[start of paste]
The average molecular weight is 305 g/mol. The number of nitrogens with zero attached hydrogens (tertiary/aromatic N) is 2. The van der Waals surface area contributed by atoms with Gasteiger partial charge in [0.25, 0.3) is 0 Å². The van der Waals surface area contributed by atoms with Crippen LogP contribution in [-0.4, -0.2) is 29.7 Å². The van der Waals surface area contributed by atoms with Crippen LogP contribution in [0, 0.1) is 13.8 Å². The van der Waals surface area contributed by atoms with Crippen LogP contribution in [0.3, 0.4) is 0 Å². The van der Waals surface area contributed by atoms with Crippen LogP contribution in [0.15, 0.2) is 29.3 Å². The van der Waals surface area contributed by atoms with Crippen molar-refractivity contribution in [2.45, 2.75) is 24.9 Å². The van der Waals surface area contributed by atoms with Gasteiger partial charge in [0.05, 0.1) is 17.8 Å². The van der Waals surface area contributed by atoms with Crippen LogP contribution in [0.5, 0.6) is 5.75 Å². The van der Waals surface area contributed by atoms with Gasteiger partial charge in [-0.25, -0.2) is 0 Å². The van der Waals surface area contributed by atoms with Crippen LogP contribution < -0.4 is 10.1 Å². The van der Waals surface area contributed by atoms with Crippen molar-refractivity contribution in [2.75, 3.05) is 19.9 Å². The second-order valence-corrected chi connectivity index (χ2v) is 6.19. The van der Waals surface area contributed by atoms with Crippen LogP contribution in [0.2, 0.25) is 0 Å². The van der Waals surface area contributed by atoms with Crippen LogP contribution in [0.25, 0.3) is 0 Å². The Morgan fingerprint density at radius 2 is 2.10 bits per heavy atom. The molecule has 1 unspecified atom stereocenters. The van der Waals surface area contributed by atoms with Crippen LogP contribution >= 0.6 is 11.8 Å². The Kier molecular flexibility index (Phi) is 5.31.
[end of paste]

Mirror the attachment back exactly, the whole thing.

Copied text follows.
The average molecular weight is 305 g/mol. The number of nitrogens with zero attached hydrogens (tertiary/aromatic N) is 2. The van der Waals surface area contributed by atoms with Gasteiger partial charge in [0.25, 0.3) is 0 Å². The van der Waals surface area contributed by atoms with Crippen LogP contribution in [-0.4, -0.2) is 29.7 Å². The van der Waals surface area contributed by atoms with Crippen LogP contribution in [0, 0.1) is 13.8 Å². The van der Waals surface area contributed by atoms with Crippen LogP contribution in [0.3, 0.4) is 0 Å². The van der Waals surface area contributed by atoms with Crippen LogP contribution in [0.15, 0.2) is 29.3 Å². The van der Waals surface area contributed by atoms with Crippen molar-refractivity contribution in [2.45, 2.75) is 24.9 Å². The van der Waals surface area contributed by atoms with Gasteiger partial charge in [0.05, 0.1) is 17.8 Å². The van der Waals surface area contributed by atoms with Crippen LogP contribution in [0.5, 0.6) is 5.75 Å². The van der Waals surface area contributed by atoms with Gasteiger partial charge in [-0.25, -0.2) is 0 Å². The van der Waals surface area contributed by atoms with Crippen LogP contribution < -0.4 is 10.1 Å². The van der Waals surface area contributed by atoms with Crippen molar-refractivity contribution in [2.75, 3.05) is 19.9 Å². The second-order valence-corrected chi connectivity index (χ2v) is 6.19. The van der Waals surface area contributed by atoms with Crippen LogP contribution in [0.2, 0.25) is 0 Å². The van der Waals surface area contributed by atoms with Crippen LogP contribution in [0.25, 0.3) is 0 Å². The Morgan fingerprint density at radius 2 is 2.10 bits per heavy atom. The molecule has 1 unspecified atom stereocenters. The van der Waals surface area contributed by atoms with Crippen LogP contribution >= 0.6 is 11.8 Å². The Kier molecular flexibility index (Phi) is 5.31.